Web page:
Mark Wathen: Banker, priest and former Norfolk High Sheriff

Banker, soldier, farmer and priest, the Rev Mark Wathen, has died in his 100th year at his Norfolk home.

Born in Dalhousie, Kashmir, on September 18, 1912, his father was in the then Indian Civil Service. His mother, Melicent, who was the first woman to ride astride in India, celebrated her 100th birthday by riding a horse – and was pictured in the EDP in March 1983.

At Gresham's, Holt, which he left in 1930, he became friendly with Benjamin Britten and wrote the words for a small operetta for a house production while the composer set it to music. Sadly, after he went to war in 1941, the manuscript was later lost. Another contemporary, Donald Maclean, was to make headlines when he was unveiled as a Soviet spy and joined Guy Burgess in Moscow.

He read theology at King's College, London, where he was also a keen rower, even managing to beat Oxford and Cambridge in the Head of the River Race.

In 1931, he became a junior clerk at Barclays Bank's St John's Wood branch on �50 a year, when he also joined the Honourable Artillery Company.

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In the early 1930s, he flirted briefly with two causes, spending several weeks working evenings for Harry Pollitt, then general secretary of the Communist Party. A year or two later, he became one of Oswald Mosley's Blackshirts but this episode only lasted a month.

After active service in North Africa including El Alamein, Sicily and Italy, he became a major before returning to Barclays. In later life, Field Marshal Lord Montgomery presented him to the Queen Mother, saying: 'He's one of the few people who has given me orders which I've had to obey!' And she replied: 'You must be a very remarkable man!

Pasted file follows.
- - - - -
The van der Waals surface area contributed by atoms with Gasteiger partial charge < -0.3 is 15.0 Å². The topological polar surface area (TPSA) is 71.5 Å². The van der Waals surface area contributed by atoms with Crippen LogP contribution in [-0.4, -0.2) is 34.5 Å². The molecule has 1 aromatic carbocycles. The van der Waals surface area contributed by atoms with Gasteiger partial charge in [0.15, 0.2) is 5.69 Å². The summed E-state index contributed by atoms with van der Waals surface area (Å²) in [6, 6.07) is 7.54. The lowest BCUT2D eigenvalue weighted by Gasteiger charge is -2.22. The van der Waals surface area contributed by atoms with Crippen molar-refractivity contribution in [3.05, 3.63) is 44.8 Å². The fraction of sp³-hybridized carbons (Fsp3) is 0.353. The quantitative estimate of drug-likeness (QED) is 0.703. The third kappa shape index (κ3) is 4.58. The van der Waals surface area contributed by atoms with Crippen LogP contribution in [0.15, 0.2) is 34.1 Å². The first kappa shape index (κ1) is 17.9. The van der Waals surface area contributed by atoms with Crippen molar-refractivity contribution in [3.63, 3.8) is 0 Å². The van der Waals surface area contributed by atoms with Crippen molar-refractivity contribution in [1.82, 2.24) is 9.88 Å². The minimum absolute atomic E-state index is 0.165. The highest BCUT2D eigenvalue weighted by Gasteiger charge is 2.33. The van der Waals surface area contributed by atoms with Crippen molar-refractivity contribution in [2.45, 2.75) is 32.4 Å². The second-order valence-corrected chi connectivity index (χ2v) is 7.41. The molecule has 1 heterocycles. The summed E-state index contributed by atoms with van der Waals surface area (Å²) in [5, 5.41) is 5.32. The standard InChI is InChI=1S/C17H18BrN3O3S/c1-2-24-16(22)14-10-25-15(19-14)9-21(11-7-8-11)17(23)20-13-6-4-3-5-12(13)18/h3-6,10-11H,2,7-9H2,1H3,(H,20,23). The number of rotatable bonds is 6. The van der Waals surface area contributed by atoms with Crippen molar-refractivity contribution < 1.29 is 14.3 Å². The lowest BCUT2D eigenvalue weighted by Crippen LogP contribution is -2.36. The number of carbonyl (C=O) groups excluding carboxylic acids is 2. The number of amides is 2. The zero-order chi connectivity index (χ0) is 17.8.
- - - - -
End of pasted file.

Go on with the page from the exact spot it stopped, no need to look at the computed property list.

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In 1948, he was promoted to local director at the headquarters of Barclays in Lombard Street, London. He was sent to Ipswich in 1953 and then Norwich in 1958, and became a JP on the Aylsham Bench in 1966.

He was involved in public service and after serving as warden for three years, in 1962 was elected Master of the Mercers' Company, the senior of the Great Twelve Companies.

A Church of England lay reader, he chaired Norwich diocese's property board and was a Diocesan Board for Finance member.

In education, he chaired Runton Hill's governors and the managers of Red House Farm School, as well as being a governor of Paston School and Cawston College.

He was treasurer of many charities including Friends of the Norwich Museums, the Norfolk County Playing Fields Association and the Norfolk branch of Shelter.

He held high office with the Norfolk branch of the Red Cross, the Scouts Association, Norfolk Naturalists' Trust (now Norfolk Wildlife Trust) and the Red Cross Housing Committee.

A highlight of his public service career was becoming High Sheriff of Norfolk in 1968, which he described in his 160-page autobiography, 'Banker, Soldier, Farmer, Priest,' published privately two years ago.

When his uncle died in 1958, he inherited the Bolwick Hall estate, near Aylsham, with its 50-acre garden laid out by Humphrey Repton, and a herd of British White cattle.

A year earlier, when the Queen had visited the Royal Show at the Costessey showground, one of the Bolwick-bred bulls won the supreme championship.

Although no farmer and the estate then employed 20 staff, he chose a young farm manager, Bryan Webster, to modernise what was a 'gentleman's farm'. He founded a pedigree flock of Black Welsh Mountain Sheep, later sold to Claire Hoare at Ingworth, who started the Black Sheep Shop in Aylsham.

Later the estate was sold and the British Whites were replaced by a Jersey dairy herd and finally Friesians. A great supporter of the National Gardens' Scheme, over 20 years more than �20,000 was raised by opening for charities.

He had a home in Skye for many years, where had been a lay reader. On his 70th birthday, he was invited to become ordained into the Episcopal Church of Scotland and went on to enjoy 10 years of Anglican ministry before returning to Norfolk.

Married for more than 60 years to Rosemary, who predeceased him, he leaves three children, seven grandchildren and seven great grandchildren.

A funeral service has been held at All Saints Church, Marsham.

Michael Pollitt

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